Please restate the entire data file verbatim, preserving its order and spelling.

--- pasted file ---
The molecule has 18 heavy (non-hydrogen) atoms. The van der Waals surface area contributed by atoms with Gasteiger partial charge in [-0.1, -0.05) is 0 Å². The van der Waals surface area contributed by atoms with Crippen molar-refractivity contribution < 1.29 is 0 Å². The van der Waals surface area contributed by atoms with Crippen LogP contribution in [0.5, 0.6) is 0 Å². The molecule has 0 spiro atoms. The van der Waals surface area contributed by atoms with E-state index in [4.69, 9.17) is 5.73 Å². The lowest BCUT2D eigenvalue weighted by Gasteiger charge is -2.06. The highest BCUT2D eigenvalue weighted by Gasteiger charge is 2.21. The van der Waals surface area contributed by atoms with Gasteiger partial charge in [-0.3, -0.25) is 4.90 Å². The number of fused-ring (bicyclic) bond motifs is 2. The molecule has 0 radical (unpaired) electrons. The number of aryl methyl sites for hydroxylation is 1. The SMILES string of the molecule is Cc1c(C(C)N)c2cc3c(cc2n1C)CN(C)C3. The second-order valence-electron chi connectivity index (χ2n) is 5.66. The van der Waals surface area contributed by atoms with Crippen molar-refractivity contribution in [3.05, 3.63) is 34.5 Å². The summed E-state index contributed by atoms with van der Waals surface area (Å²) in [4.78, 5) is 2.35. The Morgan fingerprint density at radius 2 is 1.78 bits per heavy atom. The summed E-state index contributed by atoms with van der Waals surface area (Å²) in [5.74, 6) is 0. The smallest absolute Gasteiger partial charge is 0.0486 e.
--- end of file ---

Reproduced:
The molecule has 18 heavy (non-hydrogen) atoms. The van der Waals surface area contributed by atoms with Gasteiger partial charge in [-0.1, -0.05) is 0 Å². The van der Waals surface area contributed by atoms with Crippen molar-refractivity contribution < 1.29 is 0 Å². The van der Waals surface area contributed by atoms with Crippen LogP contribution in [0.5, 0.6) is 0 Å². The molecule has 0 spiro atoms. The van der Waals surface area contributed by atoms with E-state index in [4.69, 9.17) is 5.73 Å². The lowest BCUT2D eigenvalue weighted by Gasteiger charge is -2.06. The highest BCUT2D eigenvalue weighted by Gasteiger charge is 2.21. The van der Waals surface area contributed by atoms with Gasteiger partial charge in [-0.3, -0.25) is 4.90 Å². The number of fused-ring (bicyclic) bond motifs is 2. The molecule has 0 radical (unpaired) electrons. The number of aryl methyl sites for hydroxylation is 1. The SMILES string of the molecule is Cc1c(C(C)N)c2cc3c(cc2n1C)CN(C)C3. The second-order valence-electron chi connectivity index (χ2n) is 5.66. The van der Waals surface area contributed by atoms with Crippen molar-refractivity contribution in [3.05, 3.63) is 34.5 Å². The summed E-state index contributed by atoms with van der Waals surface area (Å²) in [4.78, 5) is 2.35. The Morgan fingerprint density at radius 2 is 1.78 bits per heavy atom. The summed E-state index contributed by atoms with van der Waals surface area (Å²) in [5.74, 6) is 0. The smallest absolute Gasteiger partial charge is 0.0486 e.